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July 28, 2005

MTA picks preferred developer over interests of public, again

kalikow01.jpgYou've probably already heard the news.

Today's coverage focuses on statements by MTA Chairman Peter Kalikow dismissing calls to negotiate with both bidders as "immoral," despite the fact that the MTA has selected the low bidder in this case.

The NY Times, M.T.A. to Deal Only With Ratner on Brooklyn Bid

...while M.T.A. officials seemed to like [Ratner's] plans, they still wanted more money.

NY Newsday, MTA selects Nets arena plan. Agency accepts lower cash bid from Forest City Ratner Cos. to develop Brooklyn’s Vanderbilt Yards.

Bob Liff, Extell's spokesman, said the firm's president, Gary Barnett, was "disappointed" with the decision but did not plan to file a lawsuit to challenge it. In a statement, Extell said it was "considering all of our options."

The vote also marks the second time this year that the MTA board has supported a bidder who offered less money to the cash-strapped agency.

When asked, Jim Stuckey of Forest City Ratner did not commit to offering more money but said the negotiations would lead to "a positive outcome."

Others, however, have been critical of the way the MTA has auctioned off its property rights. Assemb. Richard Brodsky (D-Hartsdale) said he'll be watching the negotiations closely to make sure that the agency gets "fair market value."

NY Daily News, B'klyn deal Ratner's to seal

Kalikow said Ratner is not in any position to shortchange the MTA. "Ratner knows that Extell is out there and if Ratner doesn't come up with money that we think is adequate, then I can recommend that we don't take it," he said.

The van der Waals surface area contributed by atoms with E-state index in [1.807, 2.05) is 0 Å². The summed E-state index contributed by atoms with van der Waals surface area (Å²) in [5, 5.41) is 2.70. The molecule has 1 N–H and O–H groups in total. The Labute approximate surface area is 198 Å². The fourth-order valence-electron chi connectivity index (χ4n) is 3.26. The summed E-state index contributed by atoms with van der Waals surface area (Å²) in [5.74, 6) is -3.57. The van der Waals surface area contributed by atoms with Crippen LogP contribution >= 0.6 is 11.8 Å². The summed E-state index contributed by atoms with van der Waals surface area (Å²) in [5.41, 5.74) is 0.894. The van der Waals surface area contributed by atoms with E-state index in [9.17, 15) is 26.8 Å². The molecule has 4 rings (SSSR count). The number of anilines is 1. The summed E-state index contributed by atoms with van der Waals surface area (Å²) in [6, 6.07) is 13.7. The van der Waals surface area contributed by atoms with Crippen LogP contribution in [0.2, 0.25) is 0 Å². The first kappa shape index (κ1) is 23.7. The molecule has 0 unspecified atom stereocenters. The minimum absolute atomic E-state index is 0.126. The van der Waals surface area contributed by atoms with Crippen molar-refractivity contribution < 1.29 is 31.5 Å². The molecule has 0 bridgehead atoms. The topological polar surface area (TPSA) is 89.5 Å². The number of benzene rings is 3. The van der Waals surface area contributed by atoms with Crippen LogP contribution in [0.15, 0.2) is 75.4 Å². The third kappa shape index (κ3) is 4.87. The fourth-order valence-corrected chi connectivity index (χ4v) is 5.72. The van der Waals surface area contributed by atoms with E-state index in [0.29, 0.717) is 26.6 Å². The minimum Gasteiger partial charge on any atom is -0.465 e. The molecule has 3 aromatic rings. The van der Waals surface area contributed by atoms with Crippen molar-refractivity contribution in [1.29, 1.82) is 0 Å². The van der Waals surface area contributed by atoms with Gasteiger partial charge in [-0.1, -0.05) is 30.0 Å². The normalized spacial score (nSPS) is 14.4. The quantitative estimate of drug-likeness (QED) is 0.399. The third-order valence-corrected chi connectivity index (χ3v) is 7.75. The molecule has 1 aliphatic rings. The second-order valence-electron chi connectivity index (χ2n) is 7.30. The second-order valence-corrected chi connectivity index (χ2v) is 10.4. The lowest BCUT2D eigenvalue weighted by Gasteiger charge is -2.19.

The NY Sun, Board Wants Ratner To Increase His Bid. Transit Authority Appraiser: Yard Worth $214.5M.

The board member representing Suffolk County who cast the lone dissenting vote, Mitchell Pally, argued that the MTA would maximize the sale price by negotiating with both firms at the same time.

One of the four board members appointed by Mayor Bloomberg, Susan Kupferman, said the city’s delegation wanted to approve the Ratner bid without modification,but the Bloomberg appointees joined in supporting Mr. Kalikow’s resolution once it became clear that they could not push the Ratner plan through at yesterday’s meeting.

An executive vice president of Forest City Ratner, James Stuckey, would not say if his firm is willing to increase its cash offer, but he predicted that negotiations with the MTA would produce a “positive outcome.”

Metro, A Jump Ball in Brooklyn. Residents split on MTA's decision to negotiate over Atlantic Yards development.

Even members of the MTA’s board are split no the issue. Yesterday Mitchell Pally, the VP for governmental affairs for the Long Island Association, cast the only obte opposing the MTA’s exclusive negotiations with Ratner. Non-voting member Andrew Albert of the NYC Transit Riders Council, also dissented.

“I think it’s wrong to negotiate with one and not the other,” Pally said, adding that, “both bids are deficient.”

Bergen Record, Nets owner in exclusive talks for site

Arena opponents called the vote confirmation that political influence has tipped the MTA's decision-making process in favor of Ratner, whose plan to bring the Nets to Brooklyn has the support of Gov. George Pataki and Mayor Michael Bloomberg. The governor and the mayor effectively control the MTA board.

"It seems the MTA never had any intention of having a truly competitive process," said Daniel Goldstein, a spokesman for Develop Don't Destroy Brooklyn, a group of residents from the wealthier brownstone neighborhoods adjoining the rail yards.

Posted by lumi at July 28, 2005 9:46 AM